When I told two reporters I thought Attorney General Jack Conway eventually would regret distributing a TV ad casting doubt on the sincerity of Senate candidate Rand Paul's Christian beliefs, I did not view it as an especially remarkable prediction.
My phrasing ended up in the headlines, though, and spread all over the country through Internet news sites. Conway quickly informed the media that he did not at all regret his attack on Paul.
Because of the attention predictions like mine have received, I should explain why someone looking at Conway's ad as a scholar or analyst would conclude that it was an unfortunate decision.
First, I thought it would be obvious that the ad was using innuendo to question Paul's faith. It refers to four items from Paul's past, some personal and some political, and religion was the unifying element. I expected viewers would interpret the ad as inviting them to doubt Paul's Christianity. That part of my prediction was correct: News headlines, as well as editorial commentary from across the political spectrum, have described the controversy as being about religion.
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Second, I predicted the advertisement would attract criticism from many who otherwise would be natural allies of a Democratic senatorial candidate. Liberal commentators have been rightfully upset with conservative loudmouths for helping perpetuate the belief that President Barack Obama is secretly a Muslim. Others have criticized the implication, lurking in this conspiracy theory, that there should be a religious test for public office.
I did not expect that liberals would suddenly abandon these principles when similar tactics were used by one of their own — and indeed many have not. Many were especially troubled to see a Senate candidate openly engaging in this sort of thing.
Third, my prediction based on past elections is that Conway's ad will alienate many voters. Americans have a long tradition of distrusting candidates who seem too hungry for power. In the 19th century, presidents generally avoided campaigning for office, merely "standing for a party's platform while others did the dirty work. Times changed, and Americans became more comfortable with candidates grooming themselves for power and then "running for office," but limits persist. We periodically see attacks on "career politicians." Candidates often suggest that they are running by popular demand. Most important, today's campaigns usually protect their candidate from delivering the nastiest attacks. Americans still consider the naked pursuit of power to be vulgar.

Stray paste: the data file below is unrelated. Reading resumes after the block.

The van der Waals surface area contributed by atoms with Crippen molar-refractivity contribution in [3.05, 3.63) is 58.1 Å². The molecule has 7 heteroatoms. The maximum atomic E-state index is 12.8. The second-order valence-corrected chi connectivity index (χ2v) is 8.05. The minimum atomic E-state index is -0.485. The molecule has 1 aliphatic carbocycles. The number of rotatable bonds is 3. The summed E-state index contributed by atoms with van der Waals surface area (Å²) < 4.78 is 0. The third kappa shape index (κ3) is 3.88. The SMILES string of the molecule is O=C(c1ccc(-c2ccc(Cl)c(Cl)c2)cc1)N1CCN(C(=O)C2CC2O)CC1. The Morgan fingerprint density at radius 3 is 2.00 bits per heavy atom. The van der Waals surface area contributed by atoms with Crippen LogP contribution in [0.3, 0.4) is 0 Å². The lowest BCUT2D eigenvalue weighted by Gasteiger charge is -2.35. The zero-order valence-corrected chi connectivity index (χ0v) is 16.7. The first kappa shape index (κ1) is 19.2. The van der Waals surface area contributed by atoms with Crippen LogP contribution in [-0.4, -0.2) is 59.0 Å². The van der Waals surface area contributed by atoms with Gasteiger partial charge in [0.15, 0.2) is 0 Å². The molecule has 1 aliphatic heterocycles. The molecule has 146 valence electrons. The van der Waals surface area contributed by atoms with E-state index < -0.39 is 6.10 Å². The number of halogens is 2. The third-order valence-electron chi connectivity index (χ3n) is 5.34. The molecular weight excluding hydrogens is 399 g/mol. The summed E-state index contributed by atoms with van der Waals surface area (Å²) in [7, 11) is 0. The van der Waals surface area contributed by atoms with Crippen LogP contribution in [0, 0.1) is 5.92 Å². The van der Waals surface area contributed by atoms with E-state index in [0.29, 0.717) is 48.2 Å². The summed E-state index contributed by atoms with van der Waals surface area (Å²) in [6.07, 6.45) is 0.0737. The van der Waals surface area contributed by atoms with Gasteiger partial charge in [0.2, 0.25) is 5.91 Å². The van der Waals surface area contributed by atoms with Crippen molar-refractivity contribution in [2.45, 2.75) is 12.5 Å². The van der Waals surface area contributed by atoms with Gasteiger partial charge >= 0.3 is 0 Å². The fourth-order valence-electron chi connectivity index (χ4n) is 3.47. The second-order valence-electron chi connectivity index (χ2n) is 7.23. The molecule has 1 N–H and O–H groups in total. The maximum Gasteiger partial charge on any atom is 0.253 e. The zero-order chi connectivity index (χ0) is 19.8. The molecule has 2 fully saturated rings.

Of course, one rebuttal is that religion is important to Southerners. If you understand the power of religion in the Southeast, some say, you'd realize Conway's ad will help him. This response sounds more like a stereotype than a proper analytical judgment. Evangelical Christianity echoes with themes of redemption. Your past is not the issue; it's whether you now truly "accept Jesus into your heart," and that's a personal relationship God will judge.
With politicians, religious-right voters often are willing to accept issue positions on abortion or gay marriage as evidence of sincerity, and losing credibility requires sinning after claiming to be saved.
That being said, I did not predict Conway would necessarily regret his ad because it would make him lose. Indeed, I will not be surprised if evidence shows he loses fewer votes than he costs Paul.
Negative advertising works because it turns off voters, not because it wins them over. It succeeds at keeping the opponent's supporters home. Anything Conway does to spread disgust with the election can help his cause, because currently Republican voters are more enthusiastic than Democratic ones.
I certainly accept that, in the short term, Conway might profit from his decision.
What I predicted is that he will regret it eventually, whether he wins or loses.
History shows that candidates who have indulged in red-baiting or race-baiting or (as in this case) religion-baiting never really wash out the stain.
Either they lose, and therefore become a sad footnote in the history of a state's politics, or they win but the victory is soured by what they had to do to achieve it. They spend the rest of their lives reading about how they first reached high office by playing dirty.
So to the extent my analysis might have been clouded by wishful thinking, to the extent my comments reflect not expertise but a concern with the quality of our political life, it reflected a hope that (regardless of the election outcome) Kentuckians will look back on this whole episode with sorrow, and I'd like to believe that one of those regretful citizens will be Jack Conway himself.